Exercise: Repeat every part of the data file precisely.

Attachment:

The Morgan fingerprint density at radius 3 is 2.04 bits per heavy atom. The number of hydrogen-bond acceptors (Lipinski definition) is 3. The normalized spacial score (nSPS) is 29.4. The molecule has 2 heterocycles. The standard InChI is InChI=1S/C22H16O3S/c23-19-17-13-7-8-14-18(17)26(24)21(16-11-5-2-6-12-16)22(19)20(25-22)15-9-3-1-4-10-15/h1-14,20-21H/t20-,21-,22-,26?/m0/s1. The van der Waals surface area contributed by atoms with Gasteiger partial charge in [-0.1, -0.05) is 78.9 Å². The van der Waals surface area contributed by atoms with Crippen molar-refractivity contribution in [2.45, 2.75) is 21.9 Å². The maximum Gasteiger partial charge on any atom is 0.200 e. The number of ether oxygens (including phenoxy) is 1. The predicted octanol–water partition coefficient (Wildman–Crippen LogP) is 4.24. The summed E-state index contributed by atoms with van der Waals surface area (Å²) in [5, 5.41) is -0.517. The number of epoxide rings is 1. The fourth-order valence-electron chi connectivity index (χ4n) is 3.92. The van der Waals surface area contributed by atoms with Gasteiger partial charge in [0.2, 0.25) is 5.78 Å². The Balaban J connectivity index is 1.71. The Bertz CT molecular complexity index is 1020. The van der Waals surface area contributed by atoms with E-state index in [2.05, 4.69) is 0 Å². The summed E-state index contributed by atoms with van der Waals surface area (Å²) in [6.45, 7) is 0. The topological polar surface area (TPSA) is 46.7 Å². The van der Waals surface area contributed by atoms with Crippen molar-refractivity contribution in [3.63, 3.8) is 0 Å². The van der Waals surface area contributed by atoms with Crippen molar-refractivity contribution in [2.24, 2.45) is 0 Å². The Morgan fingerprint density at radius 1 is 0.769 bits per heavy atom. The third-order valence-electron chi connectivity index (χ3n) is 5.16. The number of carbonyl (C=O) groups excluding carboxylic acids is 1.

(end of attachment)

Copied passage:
The Morgan fingerprint density at radius 3 is 2.04 bits per heavy atom. The number of hydrogen-bond acceptors (Lipinski definition) is 3. The normalized spacial score (nSPS) is 29.4. The molecule has 2 heterocycles. The standard InChI is InChI=1S/C22H16O3S/c23-19-17-13-7-8-14-18(17)26(24)21(16-11-5-2-6-12-16)22(19)20(25-22)15-9-3-1-4-10-15/h1-14,20-21H/t20-,21-,22-,26?/m0/s1. The van der Waals surface area contributed by atoms with Gasteiger partial charge in [-0.1, -0.05) is 78.9 Å². The van der Waals surface area contributed by atoms with Crippen molar-refractivity contribution in [2.45, 2.75) is 21.9 Å². The maximum Gasteiger partial charge on any atom is 0.200 e. The number of ether oxygens (including phenoxy) is 1. The predicted octanol–water partition coefficient (Wildman–Crippen LogP) is 4.24. The summed E-state index contributed by atoms with van der Waals surface area (Å²) in [5, 5.41) is -0.517. The number of epoxide rings is 1. The fourth-order valence-electron chi connectivity index (χ4n) is 3.92. The van der Waals surface area contributed by atoms with Gasteiger partial charge in [0.2, 0.25) is 5.78 Å². The Balaban J connectivity index is 1.71. The Bertz CT molecular complexity index is 1020. The van der Waals surface area contributed by atoms with E-state index in [2.05, 4.69) is 0 Å². The summed E-state index contributed by atoms with van der Waals surface area (Å²) in [6.45, 7) is 0. The topological polar surface area (TPSA) is 46.7 Å². The van der Waals surface area contributed by atoms with Crippen molar-refractivity contribution in [3.63, 3.8) is 0 Å². The van der Waals surface area contributed by atoms with Crippen molar-refractivity contribution in [2.24, 2.45) is 0 Å². The Morgan fingerprint density at radius 1 is 0.769 bits per heavy atom. The third-order valence-electron chi connectivity index (χ3n) is 5.16. The number of carbonyl (C=O) groups excluding carboxylic acids is 1.